Apple, Cherry, Banana Cream, Cholocate.
by Everett Wilson
November 19, 2005
Apple, Cherry, Chocolate, Banana Cream . . .
Can she make a cherry pie, Billy Boy, Billy Boy?
Can she make a cherry pie, Charming Billy?
She can make a cherry pie, Quick as a cat can wink an eye,
She's a young thing And cannot leave her mother.
She may dress in silk, she may dress in satin,
She may know the languages, Greek and Latin,
She may know fine art, she may love and sigh;
But she's no good if she can't make pie.
The first bit of verse is a song from my childhood, in which Billy Boy exults in the charms of his wife. In some areas she seems to be lacking, but she bats a thousand where it counts. She can make a cherry pie. The second four lines introduced the pie section of the Covenant Women's cookbook in Ceresco, Nebraska, back in the sixties. We didn't have to be politically correct yet, so even the women could be sexist about women. The poem sounded good to me, but then I am the son of an excellent pie maker, my wife is one and the daughter of one, then became the mother of two. Men blessed with such gifts exercised around him are not as common as they used to be.
I realized that my series of essays on favorite things would be lacking to the point of distortion if I didn't write about pie—almost any kind that doesn't have raisins in it.
I am sure there are people who don't care for pie, and others who don't dare eat it for various health reasons. Maybe they don't miss it, but I would. I had to give up nuts a few years ago for reasons I will leave to your imagination, and I bore that like a soldier; but giving up pie would be sacrifice of a higher order.
Restaurant pie has gotten better than it was when I was young, but then I don't get as much chance to compare it with homemade as I did then, and I eat out more frequently. F or a few years during my boyhood my mother had access to plenty of eggs and cream. We couldn't afford "boughten" cookies too often, so we endured this privation by eating our mother's pie. But guess which we liked the most, cookies from the store, or homemade pie.
I like some pie better than others, though. Last night I did a little research for this essay by downing a slice of French Silk pie at Perkins' Restaurant. If I were a true researcher, I would have worked my way through Perkins' entire pie menu—but then I would have missed my chance to order French Silk every time!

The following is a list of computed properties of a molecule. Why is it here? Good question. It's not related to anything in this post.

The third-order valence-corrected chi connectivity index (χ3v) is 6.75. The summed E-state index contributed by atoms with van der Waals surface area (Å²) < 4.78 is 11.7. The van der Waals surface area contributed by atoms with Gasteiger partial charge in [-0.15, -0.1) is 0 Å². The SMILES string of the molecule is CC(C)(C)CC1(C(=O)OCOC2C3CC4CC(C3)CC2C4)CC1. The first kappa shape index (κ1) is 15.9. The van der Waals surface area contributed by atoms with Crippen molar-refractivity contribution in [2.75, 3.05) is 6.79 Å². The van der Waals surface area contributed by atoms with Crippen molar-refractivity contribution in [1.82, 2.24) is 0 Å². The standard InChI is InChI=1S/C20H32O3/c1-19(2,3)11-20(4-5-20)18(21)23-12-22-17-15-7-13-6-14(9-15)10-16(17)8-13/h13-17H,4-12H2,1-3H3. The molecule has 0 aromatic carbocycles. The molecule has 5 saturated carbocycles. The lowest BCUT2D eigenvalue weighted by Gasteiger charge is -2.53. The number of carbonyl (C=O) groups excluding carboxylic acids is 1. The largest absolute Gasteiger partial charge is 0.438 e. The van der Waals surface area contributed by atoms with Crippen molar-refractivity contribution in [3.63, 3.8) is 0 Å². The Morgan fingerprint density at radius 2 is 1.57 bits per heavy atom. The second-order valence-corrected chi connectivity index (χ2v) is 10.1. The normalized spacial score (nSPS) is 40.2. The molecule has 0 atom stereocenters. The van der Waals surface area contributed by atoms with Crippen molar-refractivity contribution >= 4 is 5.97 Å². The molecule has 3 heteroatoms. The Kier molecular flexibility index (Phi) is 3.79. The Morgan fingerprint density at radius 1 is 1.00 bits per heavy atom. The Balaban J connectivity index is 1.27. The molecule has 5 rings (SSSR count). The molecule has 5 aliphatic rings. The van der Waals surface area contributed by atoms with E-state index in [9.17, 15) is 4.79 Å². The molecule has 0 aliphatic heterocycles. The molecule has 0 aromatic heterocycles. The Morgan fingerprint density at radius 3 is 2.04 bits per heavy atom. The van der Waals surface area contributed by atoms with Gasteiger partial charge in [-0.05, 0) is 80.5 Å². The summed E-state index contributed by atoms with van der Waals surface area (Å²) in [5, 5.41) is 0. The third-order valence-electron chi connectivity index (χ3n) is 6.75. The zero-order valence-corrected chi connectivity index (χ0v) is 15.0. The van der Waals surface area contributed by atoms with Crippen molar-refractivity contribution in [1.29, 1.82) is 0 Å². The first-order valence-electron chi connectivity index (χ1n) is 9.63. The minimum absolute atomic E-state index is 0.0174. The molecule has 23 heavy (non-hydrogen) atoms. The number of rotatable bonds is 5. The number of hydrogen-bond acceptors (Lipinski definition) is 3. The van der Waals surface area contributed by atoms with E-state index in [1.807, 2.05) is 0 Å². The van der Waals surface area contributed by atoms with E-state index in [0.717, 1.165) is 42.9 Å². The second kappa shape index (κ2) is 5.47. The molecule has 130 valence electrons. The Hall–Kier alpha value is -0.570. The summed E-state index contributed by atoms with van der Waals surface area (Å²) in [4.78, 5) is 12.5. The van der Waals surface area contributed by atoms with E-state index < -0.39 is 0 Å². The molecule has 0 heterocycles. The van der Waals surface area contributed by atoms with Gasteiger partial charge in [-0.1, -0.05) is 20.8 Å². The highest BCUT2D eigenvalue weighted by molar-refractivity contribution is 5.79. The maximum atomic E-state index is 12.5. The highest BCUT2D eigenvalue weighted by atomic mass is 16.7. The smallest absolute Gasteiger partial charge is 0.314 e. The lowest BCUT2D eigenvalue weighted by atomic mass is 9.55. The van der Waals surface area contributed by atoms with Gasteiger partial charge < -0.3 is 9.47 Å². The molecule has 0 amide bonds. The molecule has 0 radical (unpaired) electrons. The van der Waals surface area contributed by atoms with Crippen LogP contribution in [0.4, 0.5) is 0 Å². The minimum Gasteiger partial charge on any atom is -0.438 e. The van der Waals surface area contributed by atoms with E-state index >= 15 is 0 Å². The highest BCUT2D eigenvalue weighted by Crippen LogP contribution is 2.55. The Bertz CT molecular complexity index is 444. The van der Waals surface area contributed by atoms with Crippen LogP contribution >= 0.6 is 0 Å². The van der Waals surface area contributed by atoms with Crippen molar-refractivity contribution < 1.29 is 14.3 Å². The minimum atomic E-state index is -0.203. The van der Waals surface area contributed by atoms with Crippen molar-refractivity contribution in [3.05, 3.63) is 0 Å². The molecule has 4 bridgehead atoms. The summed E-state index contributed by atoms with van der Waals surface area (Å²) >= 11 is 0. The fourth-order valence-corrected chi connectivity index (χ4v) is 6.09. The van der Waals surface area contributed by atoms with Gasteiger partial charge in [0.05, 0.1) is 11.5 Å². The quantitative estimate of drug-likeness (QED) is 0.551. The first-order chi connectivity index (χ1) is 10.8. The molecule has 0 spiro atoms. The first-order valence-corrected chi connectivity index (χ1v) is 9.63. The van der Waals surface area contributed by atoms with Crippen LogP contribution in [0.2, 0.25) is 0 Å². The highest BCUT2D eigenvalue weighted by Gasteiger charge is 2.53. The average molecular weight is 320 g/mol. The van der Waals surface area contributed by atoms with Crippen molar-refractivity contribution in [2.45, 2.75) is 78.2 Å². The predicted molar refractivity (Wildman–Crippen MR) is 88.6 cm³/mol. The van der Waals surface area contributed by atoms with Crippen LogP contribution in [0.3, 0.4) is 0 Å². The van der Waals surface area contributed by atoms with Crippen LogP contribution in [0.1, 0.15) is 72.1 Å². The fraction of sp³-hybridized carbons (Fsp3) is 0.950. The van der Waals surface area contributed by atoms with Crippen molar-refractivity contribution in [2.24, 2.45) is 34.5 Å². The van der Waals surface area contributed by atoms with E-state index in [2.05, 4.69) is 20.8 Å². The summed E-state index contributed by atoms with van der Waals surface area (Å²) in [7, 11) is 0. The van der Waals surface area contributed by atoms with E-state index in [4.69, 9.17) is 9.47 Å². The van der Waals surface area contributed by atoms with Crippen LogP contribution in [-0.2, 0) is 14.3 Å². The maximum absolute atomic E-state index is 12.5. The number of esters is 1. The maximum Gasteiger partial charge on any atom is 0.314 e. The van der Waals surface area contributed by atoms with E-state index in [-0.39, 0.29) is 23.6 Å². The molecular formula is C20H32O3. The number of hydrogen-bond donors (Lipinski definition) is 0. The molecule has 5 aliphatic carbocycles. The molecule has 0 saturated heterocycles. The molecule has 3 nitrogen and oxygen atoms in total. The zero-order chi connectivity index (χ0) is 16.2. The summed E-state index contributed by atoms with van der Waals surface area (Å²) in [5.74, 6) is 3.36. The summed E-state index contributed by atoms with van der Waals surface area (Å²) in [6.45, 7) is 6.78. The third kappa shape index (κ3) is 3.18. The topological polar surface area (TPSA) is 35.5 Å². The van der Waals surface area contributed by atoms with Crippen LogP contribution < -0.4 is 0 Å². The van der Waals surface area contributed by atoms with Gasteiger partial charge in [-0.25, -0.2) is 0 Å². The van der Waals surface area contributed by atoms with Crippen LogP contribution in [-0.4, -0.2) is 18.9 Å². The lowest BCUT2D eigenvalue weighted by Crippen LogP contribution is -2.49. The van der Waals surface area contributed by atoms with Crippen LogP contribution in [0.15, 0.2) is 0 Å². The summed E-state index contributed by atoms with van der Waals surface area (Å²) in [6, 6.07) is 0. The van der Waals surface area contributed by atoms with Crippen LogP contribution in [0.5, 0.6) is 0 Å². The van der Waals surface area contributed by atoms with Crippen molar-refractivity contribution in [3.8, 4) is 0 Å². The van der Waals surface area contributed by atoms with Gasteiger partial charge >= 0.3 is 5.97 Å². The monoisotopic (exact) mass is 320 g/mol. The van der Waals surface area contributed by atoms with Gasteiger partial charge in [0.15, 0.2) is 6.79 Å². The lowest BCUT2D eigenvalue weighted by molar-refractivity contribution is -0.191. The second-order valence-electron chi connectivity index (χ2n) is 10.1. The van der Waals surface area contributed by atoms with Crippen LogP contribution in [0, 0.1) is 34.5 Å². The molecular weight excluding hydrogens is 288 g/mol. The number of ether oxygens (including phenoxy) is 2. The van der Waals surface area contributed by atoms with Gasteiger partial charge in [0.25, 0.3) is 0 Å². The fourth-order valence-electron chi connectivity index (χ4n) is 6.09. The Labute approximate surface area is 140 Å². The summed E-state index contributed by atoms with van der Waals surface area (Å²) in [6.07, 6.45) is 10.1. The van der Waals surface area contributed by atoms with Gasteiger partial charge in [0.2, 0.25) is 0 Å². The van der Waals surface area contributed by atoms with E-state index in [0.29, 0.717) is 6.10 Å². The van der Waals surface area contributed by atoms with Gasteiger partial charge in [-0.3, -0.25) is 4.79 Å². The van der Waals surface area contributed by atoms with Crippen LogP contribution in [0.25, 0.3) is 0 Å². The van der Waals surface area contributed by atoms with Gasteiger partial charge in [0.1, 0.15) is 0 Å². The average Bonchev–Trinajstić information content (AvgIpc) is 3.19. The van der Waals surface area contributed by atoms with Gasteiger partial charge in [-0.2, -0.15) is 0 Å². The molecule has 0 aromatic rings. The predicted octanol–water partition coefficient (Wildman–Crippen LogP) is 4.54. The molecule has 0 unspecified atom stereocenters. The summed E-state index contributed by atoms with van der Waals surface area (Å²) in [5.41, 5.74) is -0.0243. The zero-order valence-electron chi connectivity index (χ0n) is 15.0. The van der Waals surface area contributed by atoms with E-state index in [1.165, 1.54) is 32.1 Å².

If you don't know what I am talking about, it is a chocolate pie—but that is something like saying a diamond is just a hunk of coal under pressure.
Some might have given up in disgust on this essay; is this middle-brow glutton the amateur metaphysician who wrote about the search for meaning in a world that doesn't want to bother with it? The very same.
Like all things of quality, pie has a point. Good pie is an achievement, not an accident. It is an intuitive skill as much as a learned one. On a humbler level, I cannot make pie, but I can pop corn. I don't understand why people say I can pop corn better than they do, but if they believe it I am willing to. But if you think that anybody can pop corn, you probably think that anybody can make pie: "All you have to do is follow the recipe." There is more to almost anything than that line implies. There is no "all you have to do." There is something in addition, that cannot be precisely explained: when to stop kneading; exactly how much sugar for this batch of apples, and so on.
Finally, and before this piece gets longer than anybody wants, it's important to note that pie is unnecessary. It is not a convenient way to prepare food, or to serve it. It is loaded with empty calories. But it is the perfect food for celebration precisely because it is not necessary. It is eaten to be enjoyed, preferably in the present of friends and a pot of excellent coffee. Of course you don't need it! You want it because you enjoy it, and that is just fine.
About the Author:
Everett Wilson weighs seventy pounds more than he did in college, fifty years ago, and can't figure it out.
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